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Separation Agreements

Dallas Family-Law Attorneys Aiding People in Divorce Actions

Some couples find themselves at a crossroads, and, while they do not want to legally end their marriage, they do not want to stay together, either. As such, they decide to separate. While there is no such thing as a “legal separation” in Texas, there are measures parties can take to protect their interests during a separation, like entering into a separation agreement. Even if a couple’s decision to separate is amicable, they should not attempt to forge an agreement without the assistance of an attorney, as they may unwittingly waive important rights. If you and your spouse wish to separate, it is advisable to contact a lawyer to evaluate what measures you can take to protect your interests. The dedicated Dallas divorce lawyers of McClure Law Group can assess your circumstances and inform you of the best options available to you.

Texas Law Regarding Separation Agreements

Texas does not recognize legal separations. In other words, while a married couple may choose to live separately, if they want to legally modify their relationship status, they must file for a divorce. They can formulate separation agreements, however, which are essentially contracts between two parties that intend to lead separate lives but remain married. In many ways, separation agreements are akin to other marital contracts in that they allow parties to establish their rights and obligations, such as “post-marital” or “post-nuptial” agreements. As such, they can provide many of the same benefits afforded via legal separation in other states, just through different avenues.

Considerations When Drafting Separation Agreements

While a couple that separates does not necessarily need to enter into an agreement or define the terms of their separation, failing to do so can have detrimental consequences. For example, Texas is a community-property state, which means that any assets or debts either spouse acquires during the course of a marriage – even while separated – are considered the property of each spouse, with few exceptions. Should the parties eventually divorce, all community property is subject to division in a manner the court deems “just and right.” Notably, this includes assets the couple obtains after they decide to live apart. To avoid an unjust outcome, couples that separate can enter into contracts in which they agree that any income, property, or debts incurred after the date of separation are their respective separate property rather than community property.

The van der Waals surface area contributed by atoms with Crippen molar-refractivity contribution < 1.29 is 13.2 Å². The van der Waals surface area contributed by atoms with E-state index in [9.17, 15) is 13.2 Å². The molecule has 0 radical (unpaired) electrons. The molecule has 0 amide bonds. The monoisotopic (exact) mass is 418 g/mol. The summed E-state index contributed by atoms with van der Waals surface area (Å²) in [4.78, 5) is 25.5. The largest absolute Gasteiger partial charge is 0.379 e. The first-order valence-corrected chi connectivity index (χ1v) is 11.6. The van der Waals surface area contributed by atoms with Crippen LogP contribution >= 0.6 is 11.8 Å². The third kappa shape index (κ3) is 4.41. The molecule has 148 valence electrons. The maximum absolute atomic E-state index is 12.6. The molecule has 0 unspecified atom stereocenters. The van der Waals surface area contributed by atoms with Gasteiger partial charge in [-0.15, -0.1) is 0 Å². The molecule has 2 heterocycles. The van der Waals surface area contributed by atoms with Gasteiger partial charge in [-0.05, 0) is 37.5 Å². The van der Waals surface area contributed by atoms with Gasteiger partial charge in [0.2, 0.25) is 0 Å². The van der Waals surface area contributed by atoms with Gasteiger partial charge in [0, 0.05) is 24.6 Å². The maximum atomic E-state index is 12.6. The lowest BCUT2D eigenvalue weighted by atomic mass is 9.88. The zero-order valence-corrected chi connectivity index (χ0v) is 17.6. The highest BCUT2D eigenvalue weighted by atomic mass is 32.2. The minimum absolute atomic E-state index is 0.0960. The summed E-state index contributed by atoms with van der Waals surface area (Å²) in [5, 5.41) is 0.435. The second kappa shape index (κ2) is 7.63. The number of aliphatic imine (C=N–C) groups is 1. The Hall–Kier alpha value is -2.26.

Similarly, parties can employ separation agreements to define their rights with regard to spousal maintenance. While Texas courts rarely grant such maintenance, when they do, the duration of a maintenance obligation is often based, in part, on how long the marriage lasted. Thus, if a couple separates but does not divorce for several years, it can impact whether spousal maintenance is granted, and if so, for how long. Couples can negotiate whether either party is eligible to receive spousal maintenance, or, if they cannot agree on that issue, whether the date of separation or the date of the filing of a petition for dissolution should be used for calculating maintenance obligations should they decide to divorce.

Separation agreements are sometimes used to define property rights, child-custody rights, and child-support obligations. The courts will generally uphold separation agreements if they are deemed valid contracts as defined by Texas law. It is important to note, however, that any provisions pertaining to children will not be upheld unless a court determines they are in the best interest of the child(ren) involved. Thus, if you choose to address issues related to child custody or child support, you do so with the understanding that these provisions may end up being unenforceable altogether.

Contact a Skillful Dallas Lawyer

Relationships are often complicated, and, for a variety of reasons, some people dealing with marital challenges do not want to divorce, but do not want to remain together either. It is smart for anyone who wants to separate from their spouse to talk to an attorney about formulating a separation agreement to safeguard their interests. The skillful Dallas lawyers of McClure Law Group have ample experience helping clients navigate the emotional and legal complexities of ending a relationship, and, if you retain our services, we will work diligently to help you strive for your desired outcome. Our main office is located in Dallas, and we frequently meet clients for consultations at our Collin-County office in Plano. We help parties with family-law issues in Dallas, Rockwall, Fort Worth, Frisco, Irving, McKinney, Richardson, and Garland. We also represent people in family-law cases in cities in Dallas, Rockwall, Collin, Denton, Tarrant, and Grayson Counties. You can reach us via our online form or by calling 214.692.8200 to set up a meeting.

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